This article replicates Guyer's finding in Marginal Gains (2004) of a social gradient in expenditure patterns of Ghanaian households using more flexible statistical techniques than those used in the book. We show that similar gradients are found in Côte d'Ivoire and in Kagera, Tanzania, suggesting that Guyer's finding in Ghana is a manifestation of a more general phenomenon. In addition, we examine patterns of measurement error in household expenditure data from Ghana. Thisreveals a worrying possibility that survey reports of expenditure may reflect respondents' beliefs about what expenditures should be, as well as actual expenditures within the household.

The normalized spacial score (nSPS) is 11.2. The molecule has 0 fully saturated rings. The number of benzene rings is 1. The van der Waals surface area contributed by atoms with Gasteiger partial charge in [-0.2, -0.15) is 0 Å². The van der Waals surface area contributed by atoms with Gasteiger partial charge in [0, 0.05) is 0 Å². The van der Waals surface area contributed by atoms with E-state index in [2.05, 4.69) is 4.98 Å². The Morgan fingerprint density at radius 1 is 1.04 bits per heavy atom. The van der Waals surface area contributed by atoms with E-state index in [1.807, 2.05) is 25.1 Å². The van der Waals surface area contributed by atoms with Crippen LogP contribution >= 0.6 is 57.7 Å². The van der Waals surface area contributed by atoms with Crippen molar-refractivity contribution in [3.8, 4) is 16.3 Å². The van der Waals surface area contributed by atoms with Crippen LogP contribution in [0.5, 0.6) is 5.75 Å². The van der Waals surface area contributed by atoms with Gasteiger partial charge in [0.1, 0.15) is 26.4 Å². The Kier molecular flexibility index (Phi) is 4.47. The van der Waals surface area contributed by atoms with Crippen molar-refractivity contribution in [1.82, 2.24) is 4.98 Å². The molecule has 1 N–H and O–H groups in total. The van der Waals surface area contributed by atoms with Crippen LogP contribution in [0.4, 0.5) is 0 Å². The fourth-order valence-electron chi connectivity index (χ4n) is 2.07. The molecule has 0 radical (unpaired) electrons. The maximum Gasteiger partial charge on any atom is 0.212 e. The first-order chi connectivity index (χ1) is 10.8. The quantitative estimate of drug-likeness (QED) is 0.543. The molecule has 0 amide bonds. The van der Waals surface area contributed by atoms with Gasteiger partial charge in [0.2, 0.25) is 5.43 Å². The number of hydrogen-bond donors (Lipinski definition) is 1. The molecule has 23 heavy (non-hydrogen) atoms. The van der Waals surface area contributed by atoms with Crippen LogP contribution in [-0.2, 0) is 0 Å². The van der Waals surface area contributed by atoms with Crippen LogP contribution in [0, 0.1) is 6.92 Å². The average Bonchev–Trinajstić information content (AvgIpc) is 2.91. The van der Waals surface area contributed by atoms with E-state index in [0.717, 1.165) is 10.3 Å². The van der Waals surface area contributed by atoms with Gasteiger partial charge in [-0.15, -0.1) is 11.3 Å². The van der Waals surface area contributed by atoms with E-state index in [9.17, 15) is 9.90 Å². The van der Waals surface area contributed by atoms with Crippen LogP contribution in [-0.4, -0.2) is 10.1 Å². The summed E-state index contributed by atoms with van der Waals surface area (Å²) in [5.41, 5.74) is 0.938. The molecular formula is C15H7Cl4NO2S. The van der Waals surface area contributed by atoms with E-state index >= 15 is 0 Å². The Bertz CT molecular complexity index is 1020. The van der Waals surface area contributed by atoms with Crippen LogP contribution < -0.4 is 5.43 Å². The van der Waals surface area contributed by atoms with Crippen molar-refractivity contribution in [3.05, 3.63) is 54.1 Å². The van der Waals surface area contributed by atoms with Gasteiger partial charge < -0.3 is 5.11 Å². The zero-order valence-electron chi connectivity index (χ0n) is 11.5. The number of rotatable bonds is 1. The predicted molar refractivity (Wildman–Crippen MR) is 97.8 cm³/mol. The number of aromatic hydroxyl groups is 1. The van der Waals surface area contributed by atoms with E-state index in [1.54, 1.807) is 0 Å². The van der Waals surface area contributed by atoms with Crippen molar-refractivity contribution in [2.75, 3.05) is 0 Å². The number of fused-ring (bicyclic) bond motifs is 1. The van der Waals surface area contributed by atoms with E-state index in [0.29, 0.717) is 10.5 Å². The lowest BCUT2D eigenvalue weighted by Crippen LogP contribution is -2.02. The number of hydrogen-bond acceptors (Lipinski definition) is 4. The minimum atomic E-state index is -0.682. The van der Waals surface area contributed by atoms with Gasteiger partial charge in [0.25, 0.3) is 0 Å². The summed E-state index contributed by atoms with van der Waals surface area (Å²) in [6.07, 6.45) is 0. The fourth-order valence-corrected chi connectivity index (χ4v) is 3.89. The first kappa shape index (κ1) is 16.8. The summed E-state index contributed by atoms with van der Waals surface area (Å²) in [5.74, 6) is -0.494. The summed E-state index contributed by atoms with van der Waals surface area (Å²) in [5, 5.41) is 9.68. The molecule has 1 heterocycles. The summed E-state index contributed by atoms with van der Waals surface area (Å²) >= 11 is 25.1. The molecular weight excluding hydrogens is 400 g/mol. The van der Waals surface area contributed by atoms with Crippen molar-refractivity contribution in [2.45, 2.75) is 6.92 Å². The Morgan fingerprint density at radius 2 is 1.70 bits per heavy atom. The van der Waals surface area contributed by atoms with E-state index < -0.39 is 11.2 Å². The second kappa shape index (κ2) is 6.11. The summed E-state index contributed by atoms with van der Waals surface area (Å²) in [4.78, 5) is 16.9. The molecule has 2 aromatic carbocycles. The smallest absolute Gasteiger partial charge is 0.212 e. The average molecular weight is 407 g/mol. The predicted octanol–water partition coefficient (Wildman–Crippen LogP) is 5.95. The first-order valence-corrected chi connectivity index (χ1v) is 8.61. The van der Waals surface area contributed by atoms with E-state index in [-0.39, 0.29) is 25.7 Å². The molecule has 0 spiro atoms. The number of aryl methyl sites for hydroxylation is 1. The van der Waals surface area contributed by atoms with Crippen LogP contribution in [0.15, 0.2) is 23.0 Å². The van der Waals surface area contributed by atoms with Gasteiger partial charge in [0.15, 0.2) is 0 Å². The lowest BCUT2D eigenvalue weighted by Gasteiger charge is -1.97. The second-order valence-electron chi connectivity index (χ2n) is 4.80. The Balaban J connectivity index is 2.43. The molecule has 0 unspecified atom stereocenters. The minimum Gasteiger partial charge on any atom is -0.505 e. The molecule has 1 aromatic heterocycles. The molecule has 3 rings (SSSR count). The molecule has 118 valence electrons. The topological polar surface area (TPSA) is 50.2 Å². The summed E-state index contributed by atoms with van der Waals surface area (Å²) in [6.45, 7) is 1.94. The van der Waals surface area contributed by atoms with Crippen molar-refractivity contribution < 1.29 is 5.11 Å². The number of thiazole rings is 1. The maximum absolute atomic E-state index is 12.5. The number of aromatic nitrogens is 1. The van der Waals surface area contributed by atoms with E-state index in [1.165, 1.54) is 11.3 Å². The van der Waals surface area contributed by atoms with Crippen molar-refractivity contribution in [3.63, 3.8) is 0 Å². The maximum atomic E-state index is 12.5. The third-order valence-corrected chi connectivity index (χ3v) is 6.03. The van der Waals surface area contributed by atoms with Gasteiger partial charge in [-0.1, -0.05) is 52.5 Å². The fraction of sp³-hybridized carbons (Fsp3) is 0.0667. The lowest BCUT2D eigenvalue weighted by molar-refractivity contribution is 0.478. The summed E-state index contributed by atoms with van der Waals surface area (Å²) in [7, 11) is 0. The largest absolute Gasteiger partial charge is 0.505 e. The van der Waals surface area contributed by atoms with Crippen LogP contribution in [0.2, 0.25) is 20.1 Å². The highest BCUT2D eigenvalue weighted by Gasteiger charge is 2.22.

ASJC Scopus subject areas
- Cultural Studies